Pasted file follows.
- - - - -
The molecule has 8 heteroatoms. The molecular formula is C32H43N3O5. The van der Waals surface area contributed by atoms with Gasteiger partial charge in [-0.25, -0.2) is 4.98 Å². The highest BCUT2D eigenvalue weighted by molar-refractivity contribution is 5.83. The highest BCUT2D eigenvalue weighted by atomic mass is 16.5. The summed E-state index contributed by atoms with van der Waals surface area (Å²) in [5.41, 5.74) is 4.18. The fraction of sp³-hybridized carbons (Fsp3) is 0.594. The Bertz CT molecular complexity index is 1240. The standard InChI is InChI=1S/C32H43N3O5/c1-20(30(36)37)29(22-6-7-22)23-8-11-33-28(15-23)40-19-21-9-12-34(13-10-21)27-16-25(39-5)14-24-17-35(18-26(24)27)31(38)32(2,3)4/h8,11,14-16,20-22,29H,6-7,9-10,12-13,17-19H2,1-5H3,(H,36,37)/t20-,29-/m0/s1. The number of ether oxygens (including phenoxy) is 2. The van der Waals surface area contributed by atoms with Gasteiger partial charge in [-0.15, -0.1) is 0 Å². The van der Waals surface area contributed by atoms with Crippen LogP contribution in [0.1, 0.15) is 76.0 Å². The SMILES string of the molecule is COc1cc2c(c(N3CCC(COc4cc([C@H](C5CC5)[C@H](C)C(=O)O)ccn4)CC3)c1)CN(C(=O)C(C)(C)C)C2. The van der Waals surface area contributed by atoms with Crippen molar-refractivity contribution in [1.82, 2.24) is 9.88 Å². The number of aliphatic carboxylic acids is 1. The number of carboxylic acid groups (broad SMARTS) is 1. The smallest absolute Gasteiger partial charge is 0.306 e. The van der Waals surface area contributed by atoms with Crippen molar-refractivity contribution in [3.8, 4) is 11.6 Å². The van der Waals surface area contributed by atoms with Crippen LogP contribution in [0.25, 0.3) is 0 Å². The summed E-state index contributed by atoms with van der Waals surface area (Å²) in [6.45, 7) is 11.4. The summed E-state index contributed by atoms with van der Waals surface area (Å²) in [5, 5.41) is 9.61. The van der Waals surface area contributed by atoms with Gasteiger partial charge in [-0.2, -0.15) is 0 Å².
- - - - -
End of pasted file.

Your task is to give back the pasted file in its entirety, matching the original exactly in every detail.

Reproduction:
The molecule has 8 heteroatoms. The molecular formula is C32H43N3O5. The van der Waals surface area contributed by atoms with Gasteiger partial charge in [-0.25, -0.2) is 4.98 Å². The highest BCUT2D eigenvalue weighted by molar-refractivity contribution is 5.83. The highest BCUT2D eigenvalue weighted by atomic mass is 16.5. The summed E-state index contributed by atoms with van der Waals surface area (Å²) in [5.41, 5.74) is 4.18. The fraction of sp³-hybridized carbons (Fsp3) is 0.594. The Bertz CT molecular complexity index is 1240. The standard InChI is InChI=1S/C32H43N3O5/c1-20(30(36)37)29(22-6-7-22)23-8-11-33-28(15-23)40-19-21-9-12-34(13-10-21)27-16-25(39-5)14-24-17-35(18-26(24)27)31(38)32(2,3)4/h8,11,14-16,20-22,29H,6-7,9-10,12-13,17-19H2,1-5H3,(H,36,37)/t20-,29-/m0/s1. The number of ether oxygens (including phenoxy) is 2. The van der Waals surface area contributed by atoms with Gasteiger partial charge in [-0.15, -0.1) is 0 Å². The van der Waals surface area contributed by atoms with Crippen LogP contribution in [0.1, 0.15) is 76.0 Å². The SMILES string of the molecule is COc1cc2c(c(N3CCC(COc4cc([C@H](C5CC5)[C@H](C)C(=O)O)ccn4)CC3)c1)CN(C(=O)C(C)(C)C)C2. The van der Waals surface area contributed by atoms with Crippen molar-refractivity contribution in [1.82, 2.24) is 9.88 Å². The number of aliphatic carboxylic acids is 1. The number of carboxylic acid groups (broad SMARTS) is 1. The smallest absolute Gasteiger partial charge is 0.306 e. The van der Waals surface area contributed by atoms with Crippen molar-refractivity contribution in [3.8, 4) is 11.6 Å². The van der Waals surface area contributed by atoms with Crippen LogP contribution in [0.25, 0.3) is 0 Å². The summed E-state index contributed by atoms with van der Waals surface area (Å²) in [6.45, 7) is 11.4. The summed E-state index contributed by atoms with van der Waals surface area (Å²) in [5, 5.41) is 9.61. The van der Waals surface area contributed by atoms with Gasteiger partial charge in [-0.2, -0.15) is 0 Å².